Windows 8 Hardware Requirements and "non-UEFI" BIOS

Discussion in 'Operating Systems' started by BonzaiDuck, Nov 4, 2012.

  1. BonzaiDuck

    BonzaiDuck Lifer

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    Sooo many things to keep track of; soooo many things to keep up with!

    As of early October, we have finally upgraded all our household systems to Windows 7 SP1 64-bit. More accurately, the "holdouts" were one old Northwood skt-478 P4 system we totally decommissioned for recycling, and my brother's LGA-775 C2D system that had been running XP Home 32-bit.

    Now we have the Windows 8 release. I used to jump on a new Windows OS during my working life like flies on roadkill. I'm more cautious now.

    One machine we freed up for "new uses" was my WHS v.1 box -- an LGA-775 Gigabyte P45 mobo with an E8400 C2D processor. Obviously, it doesn't have "UEFI-BIOS."

    An extra system offers me a chance to "play around with" the new OS. However, I find this in a web-search leading to this MS webpage, after I'd already read somewhere something about Windows 8 and "UEFI:"

    "Secure boot requires firmware that supports UEFI v2.3.1 Errata B and has the Microsoft Windows Certification Authority in the UEFI signature database"

    What does this mean, exactly? What can I do, and what can I not do, for experimenting with Windows 8 on a spare computer system without "UEFI-BIOS?"
     
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  3. BonzaiDuck

    BonzaiDuck Lifer

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  4. ViRGE

    ViRGE Elite Member, Moderator Emeritus

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    You don't lose any features of note on non-UEFI systems besides some boot speed optimizations, and of course Secure Boot.
     
  5. tommo123

    tommo123 Platinum Member

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    i was thinking about this, my laptop (got in march) appears to just be normal bios and not EFI. i assume they're one or the other entirely? as in, there won't be some funky option in the bios somewhere to enable EFI?
     
  6. ViRGE

    ViRGE Elite Member, Moderator Emeritus

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    For something that new your laptop is almost certainly UEFI. However it sounds like Win8 was installed in BIOS mode.
     
  7. tommo123

    tommo123 Platinum Member

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    it's a normal bios - from what little i saw anyway.

    might have a gander and see if there's any EFI options in there. boot speed isn't important to me (i reboot about once a month) but what's secure boot?
     
  8. ViRGE

    ViRGE Elite Member, Moderator Emeritus

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    Secure Boot allows for UEFI validation of the bootloader in order to establish a chain of trust. The idea is that malware cannot infect/replace the bootloader and hide from the system that way.

    http://en.wikipedia.org/wiki/Boot_sector#Boot_sector_viruses
     
  9. tommo123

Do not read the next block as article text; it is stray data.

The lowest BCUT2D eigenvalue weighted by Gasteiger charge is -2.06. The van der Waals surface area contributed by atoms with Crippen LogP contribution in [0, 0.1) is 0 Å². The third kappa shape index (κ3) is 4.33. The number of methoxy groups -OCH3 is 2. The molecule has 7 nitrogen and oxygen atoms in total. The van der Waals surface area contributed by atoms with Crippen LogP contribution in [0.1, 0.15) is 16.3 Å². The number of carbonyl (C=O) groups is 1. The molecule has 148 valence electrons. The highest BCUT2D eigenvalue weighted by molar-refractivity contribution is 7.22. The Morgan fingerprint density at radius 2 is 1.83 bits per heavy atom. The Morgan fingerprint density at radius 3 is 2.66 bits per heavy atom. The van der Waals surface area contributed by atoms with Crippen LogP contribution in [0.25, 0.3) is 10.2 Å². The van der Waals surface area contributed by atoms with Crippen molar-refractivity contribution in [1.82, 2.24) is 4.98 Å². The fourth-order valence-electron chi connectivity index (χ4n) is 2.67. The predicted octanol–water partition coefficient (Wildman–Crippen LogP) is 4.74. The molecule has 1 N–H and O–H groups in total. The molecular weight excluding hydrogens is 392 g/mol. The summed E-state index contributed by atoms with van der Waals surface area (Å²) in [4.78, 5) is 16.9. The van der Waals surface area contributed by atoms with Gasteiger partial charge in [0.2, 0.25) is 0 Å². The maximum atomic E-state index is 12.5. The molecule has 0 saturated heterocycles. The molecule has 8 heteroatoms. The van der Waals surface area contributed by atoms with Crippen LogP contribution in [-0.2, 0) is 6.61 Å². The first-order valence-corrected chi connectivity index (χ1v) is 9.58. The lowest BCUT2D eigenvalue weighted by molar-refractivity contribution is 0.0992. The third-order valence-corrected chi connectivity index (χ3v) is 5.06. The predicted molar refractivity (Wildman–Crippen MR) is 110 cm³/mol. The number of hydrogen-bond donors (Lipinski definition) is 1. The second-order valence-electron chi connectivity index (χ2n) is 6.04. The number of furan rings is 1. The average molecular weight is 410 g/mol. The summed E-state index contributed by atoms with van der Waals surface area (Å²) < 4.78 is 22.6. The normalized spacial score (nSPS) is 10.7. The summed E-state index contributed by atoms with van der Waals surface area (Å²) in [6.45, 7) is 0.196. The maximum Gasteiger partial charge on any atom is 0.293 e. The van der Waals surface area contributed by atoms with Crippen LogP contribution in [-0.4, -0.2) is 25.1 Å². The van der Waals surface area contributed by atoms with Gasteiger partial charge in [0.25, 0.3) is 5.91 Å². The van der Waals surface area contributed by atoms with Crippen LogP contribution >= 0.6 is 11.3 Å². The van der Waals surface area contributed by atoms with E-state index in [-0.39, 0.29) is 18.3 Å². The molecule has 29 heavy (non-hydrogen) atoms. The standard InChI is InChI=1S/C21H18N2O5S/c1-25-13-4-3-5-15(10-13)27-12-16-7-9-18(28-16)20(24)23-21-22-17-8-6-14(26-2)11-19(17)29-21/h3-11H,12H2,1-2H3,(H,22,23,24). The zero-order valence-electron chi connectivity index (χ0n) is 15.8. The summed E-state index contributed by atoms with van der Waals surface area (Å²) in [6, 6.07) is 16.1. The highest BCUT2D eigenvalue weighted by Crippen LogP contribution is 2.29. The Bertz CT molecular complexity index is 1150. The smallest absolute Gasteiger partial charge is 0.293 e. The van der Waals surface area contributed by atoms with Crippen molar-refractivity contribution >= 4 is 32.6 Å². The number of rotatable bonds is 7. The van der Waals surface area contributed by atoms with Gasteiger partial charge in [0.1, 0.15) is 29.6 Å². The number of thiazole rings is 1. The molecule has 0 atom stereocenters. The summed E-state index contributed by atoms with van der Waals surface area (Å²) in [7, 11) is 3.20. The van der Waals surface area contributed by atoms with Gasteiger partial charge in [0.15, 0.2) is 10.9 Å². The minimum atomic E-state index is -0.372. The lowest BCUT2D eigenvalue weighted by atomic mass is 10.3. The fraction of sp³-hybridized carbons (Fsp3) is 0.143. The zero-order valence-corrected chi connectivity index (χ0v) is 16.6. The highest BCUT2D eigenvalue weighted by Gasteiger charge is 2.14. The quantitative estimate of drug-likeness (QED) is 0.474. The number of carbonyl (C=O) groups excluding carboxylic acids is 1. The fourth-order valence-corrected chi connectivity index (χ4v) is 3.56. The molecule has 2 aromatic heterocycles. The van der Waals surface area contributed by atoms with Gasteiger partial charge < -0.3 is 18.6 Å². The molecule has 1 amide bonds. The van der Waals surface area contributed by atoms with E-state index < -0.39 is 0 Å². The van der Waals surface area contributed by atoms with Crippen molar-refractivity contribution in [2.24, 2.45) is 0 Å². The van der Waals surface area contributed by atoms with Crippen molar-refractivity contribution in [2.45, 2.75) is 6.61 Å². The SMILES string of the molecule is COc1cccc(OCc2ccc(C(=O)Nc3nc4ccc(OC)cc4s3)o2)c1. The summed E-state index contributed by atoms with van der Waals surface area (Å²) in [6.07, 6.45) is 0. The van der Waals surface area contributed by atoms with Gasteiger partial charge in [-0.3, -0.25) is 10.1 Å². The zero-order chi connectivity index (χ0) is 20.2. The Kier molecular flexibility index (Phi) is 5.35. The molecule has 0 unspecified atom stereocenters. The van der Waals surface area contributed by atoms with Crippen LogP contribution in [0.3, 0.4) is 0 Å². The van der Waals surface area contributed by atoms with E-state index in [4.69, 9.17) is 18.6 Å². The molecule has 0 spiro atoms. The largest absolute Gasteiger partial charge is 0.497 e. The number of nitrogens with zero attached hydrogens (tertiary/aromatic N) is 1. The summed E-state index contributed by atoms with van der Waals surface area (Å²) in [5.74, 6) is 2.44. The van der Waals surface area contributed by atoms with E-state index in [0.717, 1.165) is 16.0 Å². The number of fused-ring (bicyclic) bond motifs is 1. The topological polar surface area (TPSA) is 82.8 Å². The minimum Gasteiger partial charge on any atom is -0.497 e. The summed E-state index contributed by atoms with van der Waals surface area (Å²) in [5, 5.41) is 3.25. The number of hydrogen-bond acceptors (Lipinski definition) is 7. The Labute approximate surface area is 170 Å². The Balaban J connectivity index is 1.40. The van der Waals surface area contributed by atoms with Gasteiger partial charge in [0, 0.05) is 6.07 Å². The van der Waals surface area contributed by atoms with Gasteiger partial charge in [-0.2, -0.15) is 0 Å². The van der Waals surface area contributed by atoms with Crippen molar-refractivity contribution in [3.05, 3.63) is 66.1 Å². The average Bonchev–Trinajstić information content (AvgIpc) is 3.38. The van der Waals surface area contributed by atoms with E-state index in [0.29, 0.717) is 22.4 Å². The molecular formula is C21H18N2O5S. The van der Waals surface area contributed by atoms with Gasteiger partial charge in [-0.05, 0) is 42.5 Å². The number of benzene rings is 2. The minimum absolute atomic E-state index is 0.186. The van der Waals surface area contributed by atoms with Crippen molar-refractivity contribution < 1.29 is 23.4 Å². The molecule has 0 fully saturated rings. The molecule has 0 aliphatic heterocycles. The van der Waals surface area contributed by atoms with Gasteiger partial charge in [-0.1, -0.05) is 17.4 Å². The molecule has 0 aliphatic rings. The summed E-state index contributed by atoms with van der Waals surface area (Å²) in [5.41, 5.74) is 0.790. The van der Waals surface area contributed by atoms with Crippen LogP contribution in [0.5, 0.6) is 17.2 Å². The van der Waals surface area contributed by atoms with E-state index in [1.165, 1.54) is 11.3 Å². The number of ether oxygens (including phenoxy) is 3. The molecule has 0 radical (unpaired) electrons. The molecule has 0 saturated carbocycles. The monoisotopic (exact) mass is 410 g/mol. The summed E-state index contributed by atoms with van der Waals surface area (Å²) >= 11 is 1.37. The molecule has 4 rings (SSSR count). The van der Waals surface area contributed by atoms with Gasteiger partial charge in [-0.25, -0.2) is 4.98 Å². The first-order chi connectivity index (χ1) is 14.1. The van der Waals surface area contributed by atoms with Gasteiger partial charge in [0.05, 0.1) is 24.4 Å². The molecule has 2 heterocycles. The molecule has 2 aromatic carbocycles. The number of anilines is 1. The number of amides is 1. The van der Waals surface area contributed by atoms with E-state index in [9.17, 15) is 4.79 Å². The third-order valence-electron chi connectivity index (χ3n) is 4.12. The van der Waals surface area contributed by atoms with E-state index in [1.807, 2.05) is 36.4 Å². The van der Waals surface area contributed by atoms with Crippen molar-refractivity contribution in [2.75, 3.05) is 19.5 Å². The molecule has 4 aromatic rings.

tommo123 Platinum Member

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    thanks, i read something on google about linux users being worried they wouldn't be able to install it with this turned on?

    doesn't it also allow for whitelisting software as well as the OS? maybe i'm paranoid but it sounds like a step towards locking the PC down so only MS approved software can be run? which is going to suck
     
  10. ViRGE

    ViRGE Elite Member, Moderator Emeritus

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    Linux users tend to be drama queens when code signing is involved. Most OEM systems will only ship with the MS root key (because let's face it, most computers will run Windows), but it's a requirement that these systems have the functionality to disable Secure Boot, with the further option of adding additional root keys (side note: the Linux guys refuse to get together to create their own root key). Or you can go the Ubuntu/RedHat route and get your bootloader signed by MS for $99/year.

    The end result is that as long as Secure Boot can be controlled, nothing changes as far as 3rd party OS compatibility is concerned.
     
  11. tommo123

    tommo123 Platinum Member

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    ah cool. thanks

    in a way i suppose it's a good thing they are drama queens when our PC freedom is at stake. even if there is a lot of false drama. kinda like the old Pentium 3 drama regarding the chip serial number
     
  12. lxskllr

    lxskllr Lifer

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    And that's the problem. For Win8 certification, secure boot MUST be selectable. A company that isn't concerned with Win8 certification may decide to omit that entirely. It also shouldn't require third parties to allow secure boot. It's a play against user control, and control over others by those with a financial interest will always occur as they always have in the past.
     
  13. ViRGE

    ViRGE Elite Member, Moderator Emeritus

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    If an OEM is forgoing certification I can't imagine they'll even enable Secure Boot. At that point it would be more effort than it's worth on their part. But I guess anything can happen.